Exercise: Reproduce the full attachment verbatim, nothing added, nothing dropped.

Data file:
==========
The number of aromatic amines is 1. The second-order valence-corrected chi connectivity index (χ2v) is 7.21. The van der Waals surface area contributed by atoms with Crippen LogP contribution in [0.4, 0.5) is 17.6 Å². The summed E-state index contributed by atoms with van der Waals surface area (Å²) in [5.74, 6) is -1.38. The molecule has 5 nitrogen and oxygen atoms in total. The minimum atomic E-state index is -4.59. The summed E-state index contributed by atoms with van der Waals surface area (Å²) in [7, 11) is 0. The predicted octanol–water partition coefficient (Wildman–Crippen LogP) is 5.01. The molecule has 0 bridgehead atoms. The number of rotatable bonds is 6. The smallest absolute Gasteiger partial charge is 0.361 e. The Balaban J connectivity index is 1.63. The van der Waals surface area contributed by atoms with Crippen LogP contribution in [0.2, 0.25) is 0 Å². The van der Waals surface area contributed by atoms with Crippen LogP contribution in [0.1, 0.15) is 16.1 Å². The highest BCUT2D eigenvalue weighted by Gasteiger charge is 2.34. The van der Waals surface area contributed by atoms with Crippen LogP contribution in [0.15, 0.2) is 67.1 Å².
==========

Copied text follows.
The number of aromatic amines is 1. The second-order valence-corrected chi connectivity index (χ2v) is 7.21. The van der Waals surface area contributed by atoms with Crippen LogP contribution in [0.4, 0.5) is 17.6 Å². The summed E-state index contributed by atoms with van der Waals surface area (Å²) in [5.74, 6) is -1.38. The molecule has 5 nitrogen and oxygen atoms in total. The minimum atomic E-state index is -4.59. The summed E-state index contributed by atoms with van der Waals surface area (Å²) in [7, 11) is 0. The predicted octanol–water partition coefficient (Wildman–Crippen LogP) is 5.01. The molecule has 0 bridgehead atoms. The number of rotatable bonds is 6. The smallest absolute Gasteiger partial charge is 0.361 e. The Balaban J connectivity index is 1.63. The van der Waals surface area contributed by atoms with Crippen LogP contribution in [0.2, 0.25) is 0 Å². The van der Waals surface area contributed by atoms with Crippen LogP contribution in [0.1, 0.15) is 16.1 Å². The highest BCUT2D eigenvalue weighted by Gasteiger charge is 2.34. The van der Waals surface area contributed by atoms with Crippen LogP contribution in [0.15, 0.2) is 67.1 Å².